Members also noted the Government launched the Pilot Scheme on Immigration Facilitation for Visitors Participating in Short-term Activities in Designated Sectors earlier this month for a period of two years, covering 10 sectors including medical and healthcare, higher education, arts and culture, I&T, international/mega events, etc. Host organisations authorised by the relevant government bureaux/departments can issue invitation letters to relevant non-local talents in their sectors. Invited persons may come to Hong Kong to participate in designated short-term activities as visitors, without the need to apply for employment visas/entry permits from the Immigration Department. Members welcomed the Scheme, which enables talents around the world to understand Hong Kong's advantages through participating in relevant short-term activities and attracts them to choose Hong Kong as the place to further their careers or expand their businesses, thereby strengthening Hong Kong's competitiveness.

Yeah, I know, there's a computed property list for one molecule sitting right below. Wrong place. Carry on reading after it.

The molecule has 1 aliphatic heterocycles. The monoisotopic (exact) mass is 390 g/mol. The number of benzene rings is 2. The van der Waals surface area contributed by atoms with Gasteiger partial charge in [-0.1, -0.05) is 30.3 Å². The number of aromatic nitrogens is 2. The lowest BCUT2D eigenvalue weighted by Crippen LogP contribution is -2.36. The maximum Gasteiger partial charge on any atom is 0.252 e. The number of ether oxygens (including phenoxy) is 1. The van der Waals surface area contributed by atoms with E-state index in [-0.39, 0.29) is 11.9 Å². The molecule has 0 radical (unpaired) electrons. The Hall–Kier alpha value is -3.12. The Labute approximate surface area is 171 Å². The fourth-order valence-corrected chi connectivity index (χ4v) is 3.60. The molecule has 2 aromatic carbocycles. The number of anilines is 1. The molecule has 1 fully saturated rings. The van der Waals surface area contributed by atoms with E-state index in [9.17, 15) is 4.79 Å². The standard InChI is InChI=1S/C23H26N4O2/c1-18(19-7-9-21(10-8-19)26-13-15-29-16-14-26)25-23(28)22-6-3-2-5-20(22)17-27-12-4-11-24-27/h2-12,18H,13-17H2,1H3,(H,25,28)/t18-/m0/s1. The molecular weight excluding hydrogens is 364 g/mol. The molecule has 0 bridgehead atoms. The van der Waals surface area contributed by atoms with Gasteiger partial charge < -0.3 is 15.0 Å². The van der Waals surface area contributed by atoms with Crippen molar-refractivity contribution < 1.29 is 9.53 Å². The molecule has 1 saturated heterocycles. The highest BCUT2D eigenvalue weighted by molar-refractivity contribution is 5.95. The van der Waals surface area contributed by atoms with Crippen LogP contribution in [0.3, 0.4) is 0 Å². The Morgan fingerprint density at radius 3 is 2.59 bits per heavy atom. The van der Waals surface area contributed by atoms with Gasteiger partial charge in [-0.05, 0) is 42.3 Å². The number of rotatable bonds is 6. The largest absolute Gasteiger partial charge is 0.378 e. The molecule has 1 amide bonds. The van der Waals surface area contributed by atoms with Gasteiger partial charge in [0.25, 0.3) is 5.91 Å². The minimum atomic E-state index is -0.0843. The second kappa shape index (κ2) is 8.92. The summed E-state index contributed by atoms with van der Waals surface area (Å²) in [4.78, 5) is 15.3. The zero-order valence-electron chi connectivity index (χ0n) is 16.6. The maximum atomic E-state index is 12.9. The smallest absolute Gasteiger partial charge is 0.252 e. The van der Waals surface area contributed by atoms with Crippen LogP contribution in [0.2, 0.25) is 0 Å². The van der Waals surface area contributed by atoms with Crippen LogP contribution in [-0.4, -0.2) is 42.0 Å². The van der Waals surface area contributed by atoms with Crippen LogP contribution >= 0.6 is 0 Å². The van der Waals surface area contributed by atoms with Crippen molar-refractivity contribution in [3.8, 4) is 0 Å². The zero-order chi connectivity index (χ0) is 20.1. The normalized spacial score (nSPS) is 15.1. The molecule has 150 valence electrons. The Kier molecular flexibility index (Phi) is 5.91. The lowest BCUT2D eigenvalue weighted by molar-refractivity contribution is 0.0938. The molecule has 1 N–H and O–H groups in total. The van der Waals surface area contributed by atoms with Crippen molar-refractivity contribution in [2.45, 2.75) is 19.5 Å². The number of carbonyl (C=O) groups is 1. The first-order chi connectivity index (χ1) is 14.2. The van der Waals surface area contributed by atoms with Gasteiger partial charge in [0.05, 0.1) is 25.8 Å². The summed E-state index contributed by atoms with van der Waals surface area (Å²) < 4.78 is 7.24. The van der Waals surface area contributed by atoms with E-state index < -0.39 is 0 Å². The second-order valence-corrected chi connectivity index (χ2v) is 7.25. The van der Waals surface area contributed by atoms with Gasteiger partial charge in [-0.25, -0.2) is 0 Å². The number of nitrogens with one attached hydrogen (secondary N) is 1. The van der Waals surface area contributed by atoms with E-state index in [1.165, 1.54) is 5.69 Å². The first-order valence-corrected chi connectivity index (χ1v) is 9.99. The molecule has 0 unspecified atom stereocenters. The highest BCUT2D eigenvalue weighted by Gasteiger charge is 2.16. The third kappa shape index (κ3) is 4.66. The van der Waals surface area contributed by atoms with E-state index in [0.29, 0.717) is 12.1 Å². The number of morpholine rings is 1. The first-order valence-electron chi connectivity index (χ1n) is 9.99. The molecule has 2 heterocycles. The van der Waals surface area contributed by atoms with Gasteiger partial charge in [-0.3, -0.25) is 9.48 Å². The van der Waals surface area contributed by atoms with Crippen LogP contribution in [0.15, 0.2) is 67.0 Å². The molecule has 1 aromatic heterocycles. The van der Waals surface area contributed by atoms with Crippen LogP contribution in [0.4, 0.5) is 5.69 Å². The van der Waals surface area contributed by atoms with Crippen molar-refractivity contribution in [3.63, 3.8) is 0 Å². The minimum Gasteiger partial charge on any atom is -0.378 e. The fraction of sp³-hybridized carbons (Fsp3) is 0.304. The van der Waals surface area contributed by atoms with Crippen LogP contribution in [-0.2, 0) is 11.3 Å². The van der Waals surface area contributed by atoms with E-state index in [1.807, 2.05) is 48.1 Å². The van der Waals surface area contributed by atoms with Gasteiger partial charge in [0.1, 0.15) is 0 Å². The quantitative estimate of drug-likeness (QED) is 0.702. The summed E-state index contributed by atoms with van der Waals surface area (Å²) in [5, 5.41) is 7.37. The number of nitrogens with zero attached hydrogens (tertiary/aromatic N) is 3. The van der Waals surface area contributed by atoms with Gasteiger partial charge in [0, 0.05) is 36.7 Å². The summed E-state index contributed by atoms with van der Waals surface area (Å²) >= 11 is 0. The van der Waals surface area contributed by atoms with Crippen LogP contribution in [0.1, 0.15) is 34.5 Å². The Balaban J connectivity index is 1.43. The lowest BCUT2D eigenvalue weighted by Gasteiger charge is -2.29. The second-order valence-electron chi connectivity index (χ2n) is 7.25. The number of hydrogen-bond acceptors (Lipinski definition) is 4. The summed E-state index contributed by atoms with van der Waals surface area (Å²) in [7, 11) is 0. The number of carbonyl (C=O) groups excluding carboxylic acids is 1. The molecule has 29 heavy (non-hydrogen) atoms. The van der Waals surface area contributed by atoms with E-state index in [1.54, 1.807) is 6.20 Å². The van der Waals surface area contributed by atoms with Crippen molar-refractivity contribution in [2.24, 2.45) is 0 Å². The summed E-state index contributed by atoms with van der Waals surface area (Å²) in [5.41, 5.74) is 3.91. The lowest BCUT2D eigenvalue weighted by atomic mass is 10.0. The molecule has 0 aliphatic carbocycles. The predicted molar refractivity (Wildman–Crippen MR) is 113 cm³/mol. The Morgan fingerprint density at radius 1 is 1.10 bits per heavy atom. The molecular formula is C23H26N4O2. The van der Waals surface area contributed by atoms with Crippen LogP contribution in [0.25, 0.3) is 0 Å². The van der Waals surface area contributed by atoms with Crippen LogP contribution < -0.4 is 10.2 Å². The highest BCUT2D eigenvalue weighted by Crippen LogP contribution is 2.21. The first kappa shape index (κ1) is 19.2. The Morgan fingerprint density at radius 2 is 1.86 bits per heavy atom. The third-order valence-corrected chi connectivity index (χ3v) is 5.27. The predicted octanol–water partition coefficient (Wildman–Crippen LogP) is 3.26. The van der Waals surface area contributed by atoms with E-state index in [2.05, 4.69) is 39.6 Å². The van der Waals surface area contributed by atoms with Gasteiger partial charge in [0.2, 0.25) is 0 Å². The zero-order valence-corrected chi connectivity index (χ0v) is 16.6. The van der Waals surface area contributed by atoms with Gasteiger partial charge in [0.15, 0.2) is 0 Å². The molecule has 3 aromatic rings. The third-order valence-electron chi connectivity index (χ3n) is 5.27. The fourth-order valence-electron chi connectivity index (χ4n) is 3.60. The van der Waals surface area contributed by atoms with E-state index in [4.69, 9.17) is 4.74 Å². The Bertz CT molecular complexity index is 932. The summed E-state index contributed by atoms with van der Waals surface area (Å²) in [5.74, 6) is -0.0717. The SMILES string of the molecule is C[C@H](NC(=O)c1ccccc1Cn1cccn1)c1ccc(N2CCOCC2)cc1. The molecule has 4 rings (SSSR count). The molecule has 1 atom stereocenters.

Mrs Lam thanked Members for providing advice on human resources planning to the current-term Government. She expressed the hope that the next term of Government can continue to enhance facilitation for Mainland and overseas talents to come and work in Hong Kong, whilst strengthening the nurturing and retaining of local talents, so as to further promote Hong Kong's economic diversification to meet the development needs of society. 

     The Chief Secretary for Administration (CS) is the Chairman of the HRPC. In view of the vacancy of the office of the CS, today's meeting was chaired by the CE.
Ends/Monday, June 6, 2022
Issued at HKT 15:41
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The Chief Executive, Mrs Carrie Lam, chaired the seventh meeting of the second-term Human Resources Planning Commission this morning (June 6).